Director of Education, Pioneer Network
As we face so many challenges — workforce, regulatory compliance, and budgetary demands to name a few, I think that sometimes we need to remind ourselves that often success — as well as the satisfaction of a job well done — comes in the form of small steps, of simple acts of kindness and in remembering to put the person before the task.
Although it has been over 30 years now I will never forget the valuable lesson I learned as a young nurse about the value of simple things. I was working evenings on an orthopedic unit, and one of my patients, a woman named Dorothy, was recuperating from hip replacement surgery. This was back in the days when a hospital stay for a hip replacement was a week to ten days, and Dorothy was toward the end of her stay. When I asked her what she needed that evening, all she wanted was to have her hair washed. Not the dry shampoo, wash in bed technique I had been taught in nursing school, but a real shampoo, with lots of warm, running water flowing over her head.
And so, I went on a mission to find a way to make this happen. I was able to find a basin in a therapy gym that would work, allowing me to wash Dorothy’s hair without compromising her new hip, and Dorothy got a real shampoo that night.
A few days later, Dorothy was scheduled to go home, and as fate would have it, I was working days and was assigned as her nurse. As I was preparing her for discharge, Dorothy presented me with a gift. It was a small bell with the inscription “World’s Greatest Nurse.”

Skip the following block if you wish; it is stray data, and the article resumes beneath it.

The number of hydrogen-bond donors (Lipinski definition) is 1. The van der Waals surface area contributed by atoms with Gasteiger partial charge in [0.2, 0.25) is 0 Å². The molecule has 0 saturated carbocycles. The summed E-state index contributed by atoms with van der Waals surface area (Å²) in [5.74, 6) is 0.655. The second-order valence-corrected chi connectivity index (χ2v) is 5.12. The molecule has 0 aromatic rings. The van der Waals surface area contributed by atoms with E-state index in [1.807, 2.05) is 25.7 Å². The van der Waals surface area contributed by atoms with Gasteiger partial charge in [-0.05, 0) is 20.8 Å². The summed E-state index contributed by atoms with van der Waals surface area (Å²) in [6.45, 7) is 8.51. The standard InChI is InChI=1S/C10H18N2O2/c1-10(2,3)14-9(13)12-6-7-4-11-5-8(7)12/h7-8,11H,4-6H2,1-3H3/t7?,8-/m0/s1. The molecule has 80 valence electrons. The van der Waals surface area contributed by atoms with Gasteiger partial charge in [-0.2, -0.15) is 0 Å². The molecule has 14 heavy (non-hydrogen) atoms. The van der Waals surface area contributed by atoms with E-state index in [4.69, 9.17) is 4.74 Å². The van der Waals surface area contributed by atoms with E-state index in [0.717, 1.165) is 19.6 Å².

When I got home from work that day, I was showing the bell to my daughters, who at the time were 6 and 7 years old. They admired the bell, and then one of them looked at me and said “Mom, you know you aren’t the world’s greatest nurse, she just THINKS you are!”
Wisdom out of the mouths of babes! Of course, I knew she was right, I’m not the world’s greatest nurse, but then, is being the greatest really what it’s all about? The truth is, I made a difference to Dorothy not because of my great technical skills as a nurse, but because of a simple act of kindness — I washed her hair! Dorothy knew I cared, and that’s what mattered to her. I put person before task — I cared for Dorothy the person, not just the patient with the hip replacement.
And it’s not just about the simple things we do for those we care for, it’s also what we do for each other. It was the chief nursing officer in that same hospital, Sandra Shelley, who demonstrated that to me. On my weekend off, I had gotten a desperate call from the staffing coordinator asking me if I could fill a vacant shift, and truth is, we had just made a major purchase and so I agreed to come in and work the shift.
The next week, I received a handwritten thank you note from Sandra Shelly. Let me tell you, THAT made an impression. She had cared enough to know about how the weekend had gone and learned about my contribution — and she appreciated it. She took the time to personally thank me. Wow, that made a difference, not only at the time, but it is something I never forgot when I became a manager — how it felt to be appreciated for simple things, like picking up a shift, and how important it is that I always pay forward the simple act of gratitude.
I know that my stories are not unique in the world of health care, and definitely not in this world of Elder care. Care Partners everywhere are doing simple acts of kindness and showing gratitude to each other every day. Sometimes we fail to realize the impact that those simple things can have on others – and on ourselves. We should never forget the difference we can make when we practice small acts of kindness and do it regularly.
As we look for answers to the challenges we face each day, we know that there are major, systemic changes that need to occur. But as we are working on the big fixes, let’s not forget the impact that the small things have every day.
Won’t you share a story of a simple act of kindness that you experienced that has made a difference in your life or career?